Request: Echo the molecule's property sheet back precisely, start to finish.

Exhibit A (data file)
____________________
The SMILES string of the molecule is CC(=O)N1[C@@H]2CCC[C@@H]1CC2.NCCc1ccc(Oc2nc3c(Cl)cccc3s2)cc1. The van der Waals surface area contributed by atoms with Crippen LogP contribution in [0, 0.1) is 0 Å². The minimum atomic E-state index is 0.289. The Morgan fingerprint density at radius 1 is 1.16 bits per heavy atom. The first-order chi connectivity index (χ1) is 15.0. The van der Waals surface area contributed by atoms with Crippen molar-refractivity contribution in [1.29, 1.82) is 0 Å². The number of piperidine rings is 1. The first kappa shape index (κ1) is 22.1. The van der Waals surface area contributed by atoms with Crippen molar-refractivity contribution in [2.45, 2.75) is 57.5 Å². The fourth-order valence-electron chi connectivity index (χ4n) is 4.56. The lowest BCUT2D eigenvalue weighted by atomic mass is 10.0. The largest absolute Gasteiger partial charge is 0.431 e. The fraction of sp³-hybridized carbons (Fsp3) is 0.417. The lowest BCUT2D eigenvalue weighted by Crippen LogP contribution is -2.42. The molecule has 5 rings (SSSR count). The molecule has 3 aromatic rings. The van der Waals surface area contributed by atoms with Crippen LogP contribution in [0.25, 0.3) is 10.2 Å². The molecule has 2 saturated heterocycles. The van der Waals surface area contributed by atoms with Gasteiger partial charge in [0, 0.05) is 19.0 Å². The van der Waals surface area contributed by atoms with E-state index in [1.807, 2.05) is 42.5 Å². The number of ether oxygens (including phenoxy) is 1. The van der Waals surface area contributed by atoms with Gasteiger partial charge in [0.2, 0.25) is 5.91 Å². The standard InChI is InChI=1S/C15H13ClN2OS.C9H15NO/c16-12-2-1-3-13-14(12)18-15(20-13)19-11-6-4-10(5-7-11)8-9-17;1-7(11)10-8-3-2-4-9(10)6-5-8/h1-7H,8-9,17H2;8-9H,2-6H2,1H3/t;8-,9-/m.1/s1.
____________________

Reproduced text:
The SMILES string of the molecule is CC(=O)N1[C@@H]2CCC[C@@H]1CC2.NCCc1ccc(Oc2nc3c(Cl)cccc3s2)cc1. The van der Waals surface area contributed by atoms with Crippen LogP contribution in [0, 0.1) is 0 Å². The minimum atomic E-state index is 0.289. The Morgan fingerprint density at radius 1 is 1.16 bits per heavy atom. The first-order chi connectivity index (χ1) is 15.0. The van der Waals surface area contributed by atoms with Crippen molar-refractivity contribution in [1.29, 1.82) is 0 Å². The number of piperidine rings is 1. The first kappa shape index (κ1) is 22.1. The van der Waals surface area contributed by atoms with Crippen molar-refractivity contribution in [2.45, 2.75) is 57.5 Å². The fourth-order valence-electron chi connectivity index (χ4n) is 4.56. The lowest BCUT2D eigenvalue weighted by atomic mass is 10.0. The largest absolute Gasteiger partial charge is 0.431 e. The fraction of sp³-hybridized carbons (Fsp3) is 0.417. The lowest BCUT2D eigenvalue weighted by Crippen LogP contribution is -2.42. The molecule has 5 rings (SSSR count). The molecule has 3 aromatic rings. The van der Waals surface area contributed by atoms with Crippen LogP contribution in [0.25, 0.3) is 10.2 Å². The molecule has 2 saturated heterocycles. The van der Waals surface area contributed by atoms with Gasteiger partial charge in [0, 0.05) is 19.0 Å². The van der Waals surface area contributed by atoms with E-state index in [1.807, 2.05) is 42.5 Å². The number of ether oxygens (including phenoxy) is 1. The van der Waals surface area contributed by atoms with Gasteiger partial charge in [0.2, 0.25) is 5.91 Å². The standard InChI is InChI=1S/C15H13ClN2OS.C9H15NO/c16-12-2-1-3-13-14(12)18-15(20-13)19-11-6-4-10(5-7-11)8-9-17;1-7(11)10-8-3-2-4-9(10)6-5-8/h1-7H,8-9,17H2;8-9H,2-6H2,1H3/t;8-,9-/m.1/s1.